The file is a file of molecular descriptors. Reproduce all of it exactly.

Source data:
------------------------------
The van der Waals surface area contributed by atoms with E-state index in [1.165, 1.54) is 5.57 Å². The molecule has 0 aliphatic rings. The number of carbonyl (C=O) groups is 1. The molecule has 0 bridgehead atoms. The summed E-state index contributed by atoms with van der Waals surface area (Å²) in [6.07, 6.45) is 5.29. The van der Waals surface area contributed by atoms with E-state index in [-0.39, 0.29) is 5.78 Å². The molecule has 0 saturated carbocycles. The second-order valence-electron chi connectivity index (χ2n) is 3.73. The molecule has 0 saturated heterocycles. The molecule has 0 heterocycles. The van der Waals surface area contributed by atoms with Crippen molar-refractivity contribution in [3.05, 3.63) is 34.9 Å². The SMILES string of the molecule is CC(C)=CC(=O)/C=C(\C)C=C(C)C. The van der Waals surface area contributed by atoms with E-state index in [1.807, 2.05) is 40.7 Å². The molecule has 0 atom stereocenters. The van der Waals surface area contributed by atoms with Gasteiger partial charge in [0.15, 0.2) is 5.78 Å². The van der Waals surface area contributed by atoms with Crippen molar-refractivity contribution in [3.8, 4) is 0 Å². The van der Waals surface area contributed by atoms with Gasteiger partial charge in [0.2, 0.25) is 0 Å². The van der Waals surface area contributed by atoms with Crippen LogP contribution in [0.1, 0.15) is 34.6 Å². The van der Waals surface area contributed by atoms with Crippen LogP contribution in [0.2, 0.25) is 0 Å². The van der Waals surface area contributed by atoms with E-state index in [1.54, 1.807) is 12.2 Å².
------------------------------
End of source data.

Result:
The van der Waals surface area contributed by atoms with E-state index in [1.165, 1.54) is 5.57 Å². The molecule has 0 aliphatic rings. The number of carbonyl (C=O) groups is 1. The molecule has 0 bridgehead atoms. The summed E-state index contributed by atoms with van der Waals surface area (Å²) in [6.07, 6.45) is 5.29. The van der Waals surface area contributed by atoms with E-state index in [-0.39, 0.29) is 5.78 Å². The molecule has 0 saturated carbocycles. The second-order valence-electron chi connectivity index (χ2n) is 3.73. The molecule has 0 saturated heterocycles. The molecule has 0 heterocycles. The van der Waals surface area contributed by atoms with Crippen molar-refractivity contribution in [3.05, 3.63) is 34.9 Å². The SMILES string of the molecule is CC(C)=CC(=O)/C=C(\C)C=C(C)C. The van der Waals surface area contributed by atoms with E-state index in [1.807, 2.05) is 40.7 Å². The molecule has 0 atom stereocenters. The van der Waals surface area contributed by atoms with Gasteiger partial charge in [0.15, 0.2) is 5.78 Å². The van der Waals surface area contributed by atoms with Crippen molar-refractivity contribution in [3.8, 4) is 0 Å². The van der Waals surface area contributed by atoms with Gasteiger partial charge in [0.2, 0.25) is 0 Å². The van der Waals surface area contributed by atoms with Crippen LogP contribution in [0.1, 0.15) is 34.6 Å². The van der Waals surface area contributed by atoms with Crippen LogP contribution in [0.2, 0.25) is 0 Å². The van der Waals surface area contributed by atoms with E-state index in [1.54, 1.807) is 12.2 Å².